People often ask whether an estate will ‘go to Probate’, although many are unclear exactly what this means. A Grant of Probate (or Letters of Administration if there is no Will) authorises the Executor to administer the estate by collecting in...
In order to establish that you have become a non-UK resident for tax purposes, you need to show a change in the pattern of your life amounting to a real loosening of your ties to this country. A wealthy businessman who failed to pass that test had reason to regret his continued attendance at football matches in England.
There was no dispute that the property entrepreneur was resident in Belgium during two tax years. However, HM Revenue and Customs took the view that he was also a UK resident during that period and assessed him for Income Tax and Capital Gains Tax on that basis.
Ruling on the man's appeal against that decision, the First-tier Tribunal (FTT) noted that he had a home and office premises in Belgium and had established a habitual abode there during the relevant period. He travelled widely on business and spent a great deal more time abroad than he did in England.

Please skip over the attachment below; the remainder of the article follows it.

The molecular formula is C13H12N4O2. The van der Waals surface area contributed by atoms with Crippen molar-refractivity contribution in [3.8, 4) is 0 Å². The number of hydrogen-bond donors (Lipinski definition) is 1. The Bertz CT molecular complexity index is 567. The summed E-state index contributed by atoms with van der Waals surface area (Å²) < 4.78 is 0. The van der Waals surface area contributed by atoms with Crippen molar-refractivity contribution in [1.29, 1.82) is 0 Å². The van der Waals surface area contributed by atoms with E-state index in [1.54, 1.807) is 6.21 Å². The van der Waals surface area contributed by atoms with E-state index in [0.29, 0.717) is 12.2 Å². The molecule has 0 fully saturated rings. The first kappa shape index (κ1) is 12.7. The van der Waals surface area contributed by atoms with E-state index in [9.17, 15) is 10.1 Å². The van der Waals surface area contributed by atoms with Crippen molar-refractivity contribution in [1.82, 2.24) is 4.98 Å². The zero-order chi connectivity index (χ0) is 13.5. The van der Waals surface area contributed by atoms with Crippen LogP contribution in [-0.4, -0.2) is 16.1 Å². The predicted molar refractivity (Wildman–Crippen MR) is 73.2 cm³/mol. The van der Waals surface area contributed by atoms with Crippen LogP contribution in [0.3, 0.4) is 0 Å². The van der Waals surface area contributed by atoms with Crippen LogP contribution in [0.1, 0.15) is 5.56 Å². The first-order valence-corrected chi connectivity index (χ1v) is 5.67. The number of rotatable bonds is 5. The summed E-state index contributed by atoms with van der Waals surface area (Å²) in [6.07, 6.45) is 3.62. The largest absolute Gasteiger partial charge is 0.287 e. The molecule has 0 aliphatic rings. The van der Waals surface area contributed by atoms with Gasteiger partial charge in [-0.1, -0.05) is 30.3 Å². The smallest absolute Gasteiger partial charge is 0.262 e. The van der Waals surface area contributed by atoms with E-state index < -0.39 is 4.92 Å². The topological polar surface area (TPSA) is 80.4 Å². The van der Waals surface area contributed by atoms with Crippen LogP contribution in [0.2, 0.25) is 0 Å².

On the other hand, he maintained business relationships in this country and stayed on as chairman of the corporate group he founded. Even before the relevant tax years, he travelled regularly on business and spent significant periods outside the UK at his family's holiday home.
He made fairly brief visits to his family in England for Christmas, birthdays and the like. Although his appearance on the football stands was less frequent than before, he continued to be a loyal fan and attended many of his team's home and away matches.
Overall, the FTT was satisfied that there had been a change in the pattern of his life. However, in the context of an individual who had been resident in the UK since birth, that change was not such as to constitute a sufficient loosening of his ties to this country. He had thus remained a UK resident throughout the relevant tax years.
His argument that he was entitled to be treated as a non-UK resident by reason of the double taxation arrangements between this country and Belgium also fell on fallow ground. In the absence of agreement, a dispute over the amount of the assessments would be the subject of a further hearing.